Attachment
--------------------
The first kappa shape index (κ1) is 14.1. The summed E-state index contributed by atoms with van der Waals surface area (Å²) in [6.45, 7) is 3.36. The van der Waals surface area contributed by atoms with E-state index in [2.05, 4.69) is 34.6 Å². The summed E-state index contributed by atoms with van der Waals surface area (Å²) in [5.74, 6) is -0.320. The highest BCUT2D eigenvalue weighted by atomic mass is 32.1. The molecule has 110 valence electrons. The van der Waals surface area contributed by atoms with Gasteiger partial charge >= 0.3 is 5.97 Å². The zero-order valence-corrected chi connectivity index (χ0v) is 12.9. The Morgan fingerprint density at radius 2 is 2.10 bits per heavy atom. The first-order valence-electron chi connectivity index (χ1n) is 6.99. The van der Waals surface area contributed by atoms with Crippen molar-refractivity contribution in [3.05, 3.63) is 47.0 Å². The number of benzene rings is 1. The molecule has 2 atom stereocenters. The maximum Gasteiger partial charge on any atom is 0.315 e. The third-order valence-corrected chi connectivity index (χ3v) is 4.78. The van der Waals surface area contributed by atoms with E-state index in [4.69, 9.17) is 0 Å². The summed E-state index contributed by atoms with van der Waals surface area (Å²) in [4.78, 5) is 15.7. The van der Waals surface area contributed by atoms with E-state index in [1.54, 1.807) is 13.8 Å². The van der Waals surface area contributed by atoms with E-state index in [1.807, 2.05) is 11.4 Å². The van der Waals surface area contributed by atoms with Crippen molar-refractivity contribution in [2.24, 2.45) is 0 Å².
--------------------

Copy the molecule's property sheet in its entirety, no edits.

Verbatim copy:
The first kappa shape index (κ1) is 14.1. The summed E-state index contributed by atoms with van der Waals surface area (Å²) in [6.45, 7) is 3.36. The van der Waals surface area contributed by atoms with E-state index in [2.05, 4.69) is 34.6 Å². The summed E-state index contributed by atoms with van der Waals surface area (Å²) in [5.74, 6) is -0.320. The highest BCUT2D eigenvalue weighted by atomic mass is 32.1. The molecule has 110 valence electrons. The van der Waals surface area contributed by atoms with Gasteiger partial charge >= 0.3 is 5.97 Å². The zero-order valence-corrected chi connectivity index (χ0v) is 12.9. The Morgan fingerprint density at radius 2 is 2.10 bits per heavy atom. The first-order valence-electron chi connectivity index (χ1n) is 6.99. The van der Waals surface area contributed by atoms with Crippen molar-refractivity contribution in [3.05, 3.63) is 47.0 Å². The number of benzene rings is 1. The molecule has 2 atom stereocenters. The maximum Gasteiger partial charge on any atom is 0.315 e. The third-order valence-corrected chi connectivity index (χ3v) is 4.78. The van der Waals surface area contributed by atoms with E-state index in [4.69, 9.17) is 0 Å². The summed E-state index contributed by atoms with van der Waals surface area (Å²) in [4.78, 5) is 15.7. The van der Waals surface area contributed by atoms with E-state index in [1.54, 1.807) is 13.8 Å². The van der Waals surface area contributed by atoms with E-state index in [1.807, 2.05) is 11.4 Å². The van der Waals surface area contributed by atoms with Crippen molar-refractivity contribution in [2.24, 2.45) is 0 Å².